Soft-tissue Sarcoma

J Am Acad Orthop Surg, Vol 17, No 1, January 2009 Nathan F. Gilbert, MD, Christopher P. Cannon, MD, Patrick P. Lin, MD and Valerae O. Lewis, MD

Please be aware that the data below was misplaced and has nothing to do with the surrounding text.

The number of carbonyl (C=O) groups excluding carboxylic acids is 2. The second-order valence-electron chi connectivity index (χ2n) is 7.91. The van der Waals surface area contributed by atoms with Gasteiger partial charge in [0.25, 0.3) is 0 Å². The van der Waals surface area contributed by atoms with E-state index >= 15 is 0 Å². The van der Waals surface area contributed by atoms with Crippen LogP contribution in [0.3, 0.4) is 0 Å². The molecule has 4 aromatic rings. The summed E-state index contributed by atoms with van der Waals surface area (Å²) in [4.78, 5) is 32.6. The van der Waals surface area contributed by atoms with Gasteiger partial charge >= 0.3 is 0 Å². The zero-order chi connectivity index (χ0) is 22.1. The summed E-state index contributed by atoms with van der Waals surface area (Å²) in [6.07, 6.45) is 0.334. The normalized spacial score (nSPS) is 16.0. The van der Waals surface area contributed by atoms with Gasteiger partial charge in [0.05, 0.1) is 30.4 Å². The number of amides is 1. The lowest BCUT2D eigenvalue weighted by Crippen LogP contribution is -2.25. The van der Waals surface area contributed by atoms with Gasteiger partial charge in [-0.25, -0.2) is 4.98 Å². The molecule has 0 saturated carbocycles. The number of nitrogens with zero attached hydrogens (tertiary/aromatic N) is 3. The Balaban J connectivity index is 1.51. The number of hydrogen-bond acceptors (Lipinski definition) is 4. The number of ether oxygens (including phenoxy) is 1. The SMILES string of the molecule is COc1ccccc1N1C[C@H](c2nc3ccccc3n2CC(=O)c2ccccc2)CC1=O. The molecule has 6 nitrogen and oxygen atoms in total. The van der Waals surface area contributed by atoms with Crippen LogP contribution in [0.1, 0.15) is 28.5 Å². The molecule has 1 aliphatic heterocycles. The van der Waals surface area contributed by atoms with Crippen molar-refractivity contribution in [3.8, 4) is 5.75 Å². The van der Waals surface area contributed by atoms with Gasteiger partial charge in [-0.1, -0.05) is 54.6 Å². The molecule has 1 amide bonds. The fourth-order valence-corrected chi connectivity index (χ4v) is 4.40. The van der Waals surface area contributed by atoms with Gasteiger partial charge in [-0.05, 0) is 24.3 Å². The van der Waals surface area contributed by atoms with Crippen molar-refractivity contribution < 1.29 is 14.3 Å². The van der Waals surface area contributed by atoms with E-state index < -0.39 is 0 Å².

Soft-tissue sarcomas are rare malignancies of mesodermal origin. Common sites of involvement include the extremities, trunk, retroperitoneum, and the head and neck. Soft-tissue sarcomas of the extremities and pelvis are the most relevant to the orthopaedic surgeon. The patient with extremity soft-tissue sarcoma typically presents with a painless, enlarging mass. Advanced imaging techniques and biopsy, which are best done at tertiary referral centers, usually confirm the diagnosis. Factors such as sarcoma size, location, grade, histologic subtype, and stage, as well as patient age and comorbidities, determine the specific approach to management and patient outcome. Limb-sparing surgical resection is the mainstay of treatment. Radiation is used for unresectable tumors and as a neoadjuvant or an adjuvant to resection. The use of chemotherapy is controversial, and no standardized protocol has been established.

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